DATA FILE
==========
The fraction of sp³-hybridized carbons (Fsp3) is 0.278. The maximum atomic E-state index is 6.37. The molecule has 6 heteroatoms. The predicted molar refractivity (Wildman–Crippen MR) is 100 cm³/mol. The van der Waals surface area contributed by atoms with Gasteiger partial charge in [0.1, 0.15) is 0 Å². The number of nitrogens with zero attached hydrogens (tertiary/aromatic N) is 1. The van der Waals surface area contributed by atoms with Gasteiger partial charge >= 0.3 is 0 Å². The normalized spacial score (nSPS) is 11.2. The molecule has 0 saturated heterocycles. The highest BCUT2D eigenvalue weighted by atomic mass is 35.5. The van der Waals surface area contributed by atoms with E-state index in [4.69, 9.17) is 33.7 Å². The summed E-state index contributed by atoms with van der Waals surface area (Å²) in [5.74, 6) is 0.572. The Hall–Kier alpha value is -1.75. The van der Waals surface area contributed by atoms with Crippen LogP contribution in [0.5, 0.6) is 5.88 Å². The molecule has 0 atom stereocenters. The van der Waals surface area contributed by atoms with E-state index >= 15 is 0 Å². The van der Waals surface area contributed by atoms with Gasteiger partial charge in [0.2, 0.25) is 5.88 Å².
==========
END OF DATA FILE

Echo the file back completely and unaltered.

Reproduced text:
The fraction of sp³-hybridized carbons (Fsp3) is 0.278. The maximum atomic E-state index is 6.37. The molecule has 6 heteroatoms. The predicted molar refractivity (Wildman–Crippen MR) is 100 cm³/mol. The van der Waals surface area contributed by atoms with Gasteiger partial charge in [0.1, 0.15) is 0 Å². The number of nitrogens with zero attached hydrogens (tertiary/aromatic N) is 1. The van der Waals surface area contributed by atoms with Gasteiger partial charge >= 0.3 is 0 Å². The normalized spacial score (nSPS) is 11.2. The molecule has 0 saturated heterocycles. The highest BCUT2D eigenvalue weighted by atomic mass is 35.5. The van der Waals surface area contributed by atoms with E-state index in [4.69, 9.17) is 33.7 Å². The summed E-state index contributed by atoms with van der Waals surface area (Å²) in [5.74, 6) is 0.572. The Hall–Kier alpha value is -1.75. The van der Waals surface area contributed by atoms with Crippen LogP contribution in [0.5, 0.6) is 5.88 Å². The molecule has 0 atom stereocenters. The van der Waals surface area contributed by atoms with E-state index >= 15 is 0 Å². The van der Waals surface area contributed by atoms with Gasteiger partial charge in [0.2, 0.25) is 5.88 Å².